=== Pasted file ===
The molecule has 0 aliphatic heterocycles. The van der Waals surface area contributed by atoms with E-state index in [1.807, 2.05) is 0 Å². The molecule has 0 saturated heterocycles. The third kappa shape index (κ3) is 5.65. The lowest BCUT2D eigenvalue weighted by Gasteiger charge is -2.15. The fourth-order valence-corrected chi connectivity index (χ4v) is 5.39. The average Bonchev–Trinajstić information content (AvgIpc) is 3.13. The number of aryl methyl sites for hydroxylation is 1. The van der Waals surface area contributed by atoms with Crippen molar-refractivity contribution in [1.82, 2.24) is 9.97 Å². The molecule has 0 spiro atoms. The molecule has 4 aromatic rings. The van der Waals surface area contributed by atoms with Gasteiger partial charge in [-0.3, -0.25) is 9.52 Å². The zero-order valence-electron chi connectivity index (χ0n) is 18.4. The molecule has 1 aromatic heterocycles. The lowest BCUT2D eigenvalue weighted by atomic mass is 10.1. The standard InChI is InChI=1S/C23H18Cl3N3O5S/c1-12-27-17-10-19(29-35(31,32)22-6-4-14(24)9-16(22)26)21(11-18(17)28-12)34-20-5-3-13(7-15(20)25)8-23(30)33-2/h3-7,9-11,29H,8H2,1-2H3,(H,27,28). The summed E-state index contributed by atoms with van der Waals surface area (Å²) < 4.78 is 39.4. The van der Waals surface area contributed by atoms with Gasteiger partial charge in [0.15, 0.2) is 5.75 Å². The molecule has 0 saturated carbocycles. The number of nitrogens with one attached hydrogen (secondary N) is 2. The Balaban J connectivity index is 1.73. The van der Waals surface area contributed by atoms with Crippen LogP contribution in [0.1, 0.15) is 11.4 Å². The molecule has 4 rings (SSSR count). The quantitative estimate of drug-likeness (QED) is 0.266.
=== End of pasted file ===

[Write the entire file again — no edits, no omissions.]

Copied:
The molecule has 0 aliphatic heterocycles. The van der Waals surface area contributed by atoms with E-state index in [1.807, 2.05) is 0 Å². The molecule has 0 saturated heterocycles. The third kappa shape index (κ3) is 5.65. The lowest BCUT2D eigenvalue weighted by Gasteiger charge is -2.15. The fourth-order valence-corrected chi connectivity index (χ4v) is 5.39. The average Bonchev–Trinajstić information content (AvgIpc) is 3.13. The number of aryl methyl sites for hydroxylation is 1. The van der Waals surface area contributed by atoms with Crippen molar-refractivity contribution in [1.82, 2.24) is 9.97 Å². The molecule has 0 spiro atoms. The molecule has 4 aromatic rings. The van der Waals surface area contributed by atoms with Gasteiger partial charge in [-0.3, -0.25) is 9.52 Å². The zero-order valence-electron chi connectivity index (χ0n) is 18.4. The molecule has 1 aromatic heterocycles. The lowest BCUT2D eigenvalue weighted by atomic mass is 10.1. The standard InChI is InChI=1S/C23H18Cl3N3O5S/c1-12-27-17-10-19(29-35(31,32)22-6-4-14(24)9-16(22)26)21(11-18(17)28-12)34-20-5-3-13(7-15(20)25)8-23(30)33-2/h3-7,9-11,29H,8H2,1-2H3,(H,27,28). The summed E-state index contributed by atoms with van der Waals surface area (Å²) < 4.78 is 39.4. The van der Waals surface area contributed by atoms with Gasteiger partial charge in [0.15, 0.2) is 5.75 Å². The molecule has 0 saturated carbocycles. The number of nitrogens with one attached hydrogen (secondary N) is 2. The Balaban J connectivity index is 1.73. The van der Waals surface area contributed by atoms with Crippen LogP contribution in [0.1, 0.15) is 11.4 Å². The molecule has 4 rings (SSSR count). The quantitative estimate of drug-likeness (QED) is 0.266.